Who is François Fillon? We profile the French presidential candidate of the centre-right

By on 06/12/2016 | Updated on 24/09/2020
François Fillon

François Fillon, who appears likely to face the hard-right Front National’s Marine le Pen in the French presidential election run-off, won the centre-right Republicain party’s primary on a promise to dramatically reduce the size of government.

Fillon became the nominee after winning nearly 2m votes – 67% of the total – in a second-round primary against the veteran politician Alain Juppé on 27 November.

A self-proclaimed admirer of Margaret Thatcher, Fillon beat the more centrist Juppé despite polls putting him in third place throughout most of the election campaign. With the centre-left Parti Socialiste deeply divided, Fillon appears well placed to end up in the final round of the presidential election; the Socialiste’s current head, president François Hollande, is highly unpopular and announced on 1 December that he will not be running for a second term.

The top motivation amongst primary voters for picking Fillon was concern about the national debt, according to pollsters at Harris Interactive in Paris. The Republican candidate has promised to slash 500,000 public sector jobs, cut public spending by €100bn, increase the retirement age to 65, cap unemployment benefits, weaken trade unions and lengthen the working week from 35 hours – the lowest in Europe – to 39.

“It seems that within a fairly substantial segment of the French right, the idea that the French state is extraordinarily bloated and needs to be cut down in size has gained increasingly in popularity,” Art Goldhammer, a senior affiliate at Harvard’s Center for European Studies, told Vox.

What else could France expect from a Fillon government?

Race and social issues

Although Le Pen is the one with a reputation for extremist views, Fillon, a former civil servant and French prime minister from 2007 to 2012, has also tapped into the growing anti-immigration sentiment in France. The author of a book on fighting Islamic totalitarianism, he has promised to limit social benefits for non-Europeans to those who have lived in France for at least two years, and to impose quotas on immigration that vary by world region.

A devout Catholic born in rural France, Fillon is socially conservative. Despite having argued against abortion and same-sex marriage in the past, he has said he would not seek to ban them while in office.

Stance on the EU

While Le Pen seeks a referendum on leaving the EU, Fillon intends to reform the union from within. He wants to reduce the power of the European Commission, and hand more control to the Council of the EU. He also proposes to reform the Schengen agreement, triple the budget of Frontex – the EU agency that coordinates national border guards– and create a central EU border force.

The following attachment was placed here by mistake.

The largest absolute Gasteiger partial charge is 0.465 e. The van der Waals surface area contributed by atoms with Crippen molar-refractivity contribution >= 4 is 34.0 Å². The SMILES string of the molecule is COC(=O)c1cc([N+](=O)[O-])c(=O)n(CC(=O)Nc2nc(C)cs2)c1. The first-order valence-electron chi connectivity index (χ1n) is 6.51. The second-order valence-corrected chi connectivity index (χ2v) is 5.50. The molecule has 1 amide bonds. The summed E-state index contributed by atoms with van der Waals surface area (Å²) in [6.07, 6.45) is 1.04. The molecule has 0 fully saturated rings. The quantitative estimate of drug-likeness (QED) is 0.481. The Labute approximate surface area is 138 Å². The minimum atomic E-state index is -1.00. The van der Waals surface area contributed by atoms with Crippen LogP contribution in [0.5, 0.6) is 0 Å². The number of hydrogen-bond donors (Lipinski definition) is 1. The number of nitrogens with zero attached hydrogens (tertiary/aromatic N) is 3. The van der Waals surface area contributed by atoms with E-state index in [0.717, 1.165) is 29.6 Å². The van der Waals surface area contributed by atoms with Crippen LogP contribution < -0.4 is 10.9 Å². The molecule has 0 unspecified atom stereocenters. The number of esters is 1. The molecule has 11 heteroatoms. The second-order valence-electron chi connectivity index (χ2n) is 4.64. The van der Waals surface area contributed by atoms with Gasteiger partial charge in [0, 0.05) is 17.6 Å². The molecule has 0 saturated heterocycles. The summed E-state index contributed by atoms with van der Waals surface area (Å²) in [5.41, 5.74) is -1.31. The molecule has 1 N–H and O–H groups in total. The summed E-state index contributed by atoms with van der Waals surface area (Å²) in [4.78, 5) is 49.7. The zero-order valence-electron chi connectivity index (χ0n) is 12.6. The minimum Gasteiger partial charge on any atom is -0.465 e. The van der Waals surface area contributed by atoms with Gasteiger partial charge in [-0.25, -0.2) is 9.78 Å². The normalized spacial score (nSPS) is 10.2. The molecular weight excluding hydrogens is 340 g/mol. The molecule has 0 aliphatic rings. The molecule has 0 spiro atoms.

In a speech to the French parliament after Britain’s EU referendum in June, Fillon said: “We will never be one federal state. We are just too different. And, incidentally, it would be a historic mistake, because closer ties between states breed more aggressive nationalism.”

Defence and security

One area giving cause for concern to Fillon’s critics is his close relationship with Russian president Vladimir Putin, who he met several times as president and with whom he has, reportedly, played billiards.

The presidential candidate wants closer ties with the Kremlin – and more distance from Washington – and has called on the EU to lift the economic sanctions imposed on Moscow following its annexation of Crimea. Fillon has praised Putin’s strategy in Syria, and has said that France’s fight against “Islamic totalitarianism” means “we’ll need lots of allies, among them Russia”.

Despite his pledge to reduce public spending, Fillon has stated he intends to increase state expenditure on defence and justice.

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See also:

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About Tamsin Rutter

Tamsin Rutter is a journalist based in Brussels, Belgium. She writes on a variety of topics, including public services, cities, local and central government and education. She was formerly the deputy editor of the Guardian's Public Leaders Network and Housing Network.

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